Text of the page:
An omelette (also spelled as omelet) is a type of food that is mainly eggs, with various fillings. In the United States omelettes are usually eaten at breakfast. However omelettes can be eaten as a light lunch or late evening meal.
Making an Omelette[change | change source]
An omelette is prepared from beaten eggs cooked with butter or oil in a frying pan. A thin, flat 'heavy' omelette is usually folded around a filling such as cheese, vegetables, meat, or some combination of these ingredients. In some traditions, omelettes are fried to cook the bottom and then flipped over or in half for final stage of cooking. However, in other traditions, omelettes is baked to cook it evenly or the top is cooked under a broiler. When making an omelette, it is best to use several eggs. Put a little water in with the eggs when you mix them up because the water helps the eggs to produce steam as they cook. The steam makes them lighter and fluffier. Using oil in the bottom of a nonstick omelette pan helps prevent the omelette from sticking.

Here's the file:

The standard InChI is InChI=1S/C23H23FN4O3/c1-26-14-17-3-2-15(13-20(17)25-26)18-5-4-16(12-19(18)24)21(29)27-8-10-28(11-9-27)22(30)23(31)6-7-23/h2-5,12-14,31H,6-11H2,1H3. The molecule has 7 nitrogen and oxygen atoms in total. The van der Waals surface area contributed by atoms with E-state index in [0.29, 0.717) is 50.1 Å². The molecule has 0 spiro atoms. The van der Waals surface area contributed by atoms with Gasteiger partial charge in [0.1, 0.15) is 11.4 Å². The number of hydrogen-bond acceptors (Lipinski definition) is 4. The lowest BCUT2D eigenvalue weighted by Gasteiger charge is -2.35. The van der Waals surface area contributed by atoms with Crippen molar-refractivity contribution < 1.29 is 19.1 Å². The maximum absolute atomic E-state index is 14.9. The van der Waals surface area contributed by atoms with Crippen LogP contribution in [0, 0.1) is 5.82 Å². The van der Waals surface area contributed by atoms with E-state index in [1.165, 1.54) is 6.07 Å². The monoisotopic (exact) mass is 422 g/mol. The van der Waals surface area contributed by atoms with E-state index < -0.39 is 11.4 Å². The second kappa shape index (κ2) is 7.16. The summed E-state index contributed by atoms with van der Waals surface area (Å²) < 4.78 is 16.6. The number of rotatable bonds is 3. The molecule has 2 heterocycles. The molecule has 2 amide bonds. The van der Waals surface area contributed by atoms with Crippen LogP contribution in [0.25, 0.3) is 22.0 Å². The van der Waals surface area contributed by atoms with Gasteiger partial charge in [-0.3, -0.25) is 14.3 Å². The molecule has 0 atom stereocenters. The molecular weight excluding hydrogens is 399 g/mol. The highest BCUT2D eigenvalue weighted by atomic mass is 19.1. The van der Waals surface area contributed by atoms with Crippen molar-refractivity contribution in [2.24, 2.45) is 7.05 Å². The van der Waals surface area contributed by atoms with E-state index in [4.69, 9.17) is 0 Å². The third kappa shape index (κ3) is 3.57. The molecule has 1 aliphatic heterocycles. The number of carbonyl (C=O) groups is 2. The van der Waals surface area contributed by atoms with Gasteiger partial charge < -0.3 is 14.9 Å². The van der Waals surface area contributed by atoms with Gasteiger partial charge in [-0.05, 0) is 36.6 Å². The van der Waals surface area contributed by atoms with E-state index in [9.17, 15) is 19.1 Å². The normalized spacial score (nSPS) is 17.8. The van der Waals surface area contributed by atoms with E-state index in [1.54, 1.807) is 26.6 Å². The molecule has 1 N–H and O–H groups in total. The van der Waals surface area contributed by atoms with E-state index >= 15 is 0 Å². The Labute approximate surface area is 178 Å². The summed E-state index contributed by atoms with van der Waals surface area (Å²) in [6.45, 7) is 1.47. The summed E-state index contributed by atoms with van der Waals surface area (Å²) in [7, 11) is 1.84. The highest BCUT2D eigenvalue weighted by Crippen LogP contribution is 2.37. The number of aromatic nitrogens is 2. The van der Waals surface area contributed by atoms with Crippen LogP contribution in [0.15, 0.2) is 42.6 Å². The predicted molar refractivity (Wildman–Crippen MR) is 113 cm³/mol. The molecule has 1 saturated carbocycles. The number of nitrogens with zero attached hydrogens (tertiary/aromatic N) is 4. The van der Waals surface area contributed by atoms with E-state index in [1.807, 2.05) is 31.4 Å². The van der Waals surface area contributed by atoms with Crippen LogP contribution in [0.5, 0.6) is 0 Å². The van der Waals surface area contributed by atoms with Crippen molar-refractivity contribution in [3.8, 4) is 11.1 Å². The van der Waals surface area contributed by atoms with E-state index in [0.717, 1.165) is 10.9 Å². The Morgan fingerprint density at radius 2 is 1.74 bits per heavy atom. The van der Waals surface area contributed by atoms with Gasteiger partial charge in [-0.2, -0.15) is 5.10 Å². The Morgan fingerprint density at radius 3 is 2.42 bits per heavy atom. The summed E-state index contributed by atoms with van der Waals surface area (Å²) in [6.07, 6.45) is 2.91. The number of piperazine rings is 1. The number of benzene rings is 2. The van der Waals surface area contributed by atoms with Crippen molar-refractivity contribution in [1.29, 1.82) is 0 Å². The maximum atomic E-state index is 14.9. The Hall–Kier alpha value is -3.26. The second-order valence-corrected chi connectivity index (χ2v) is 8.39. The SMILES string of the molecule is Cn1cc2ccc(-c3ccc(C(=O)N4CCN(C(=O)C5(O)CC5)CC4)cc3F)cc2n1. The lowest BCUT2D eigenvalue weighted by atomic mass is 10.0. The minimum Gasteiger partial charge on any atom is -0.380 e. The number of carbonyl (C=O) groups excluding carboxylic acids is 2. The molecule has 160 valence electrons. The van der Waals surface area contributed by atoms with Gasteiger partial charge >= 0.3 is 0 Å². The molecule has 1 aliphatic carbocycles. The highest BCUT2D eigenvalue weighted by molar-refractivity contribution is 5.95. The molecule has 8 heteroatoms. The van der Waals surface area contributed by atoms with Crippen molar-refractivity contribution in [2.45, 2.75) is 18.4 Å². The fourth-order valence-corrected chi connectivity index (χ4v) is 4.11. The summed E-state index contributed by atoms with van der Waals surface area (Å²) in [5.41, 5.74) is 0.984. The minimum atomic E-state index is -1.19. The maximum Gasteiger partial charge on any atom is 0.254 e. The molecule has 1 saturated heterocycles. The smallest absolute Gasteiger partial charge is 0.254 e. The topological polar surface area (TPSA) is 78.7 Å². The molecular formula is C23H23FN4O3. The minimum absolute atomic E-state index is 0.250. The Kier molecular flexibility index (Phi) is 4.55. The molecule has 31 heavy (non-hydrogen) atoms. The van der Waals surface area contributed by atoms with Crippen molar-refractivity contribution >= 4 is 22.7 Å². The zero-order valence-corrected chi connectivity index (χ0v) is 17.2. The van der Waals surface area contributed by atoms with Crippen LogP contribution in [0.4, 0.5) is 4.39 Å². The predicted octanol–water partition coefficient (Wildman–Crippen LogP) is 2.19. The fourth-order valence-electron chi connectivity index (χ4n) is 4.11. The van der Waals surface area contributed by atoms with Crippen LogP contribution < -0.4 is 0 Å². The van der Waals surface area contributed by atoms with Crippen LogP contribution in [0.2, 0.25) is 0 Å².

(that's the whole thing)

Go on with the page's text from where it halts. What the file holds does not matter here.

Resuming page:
For a full light and fluffy omolette separate the egg whites and whisk to stiff peaks then fold in the yolks. Cook by frying in a knob of butter on a medium heat until center starts to dry then fold in half and cook until its hot in the middle.
"Famous" Omelettes[change | change source]
There are many different types of omelette, often with different names, depending on what is used as a filling.
Arnold Bennett[change | change source]
Arnold Bennett (27 May 1867 - 27 March 1931) was a British writer. Often after having been to the theatre in London he visited the Savoy Hotel's Grillroom. The chef added haddock, cream and Parmesan cheese to the basic omelette and called the new dish "Omelette Arnold Bennett" in his customer's honour.
Napoleon[change | change source]
When Napoleon Bonaparte and his army were marching through southern France, they stopped for the night near the town of Bessieres. A local innkeeper made Napoleon an omelette. Napoleon was so impressed by the cooking he ordered the townspeople to collect all the eggs in the village and to prepare a huge omelette for his army the next day.
References[change | change source]
- "Napoleon and the Omelette". Eggy Guru. 14 September 2017. Retrieved 2019-02-22.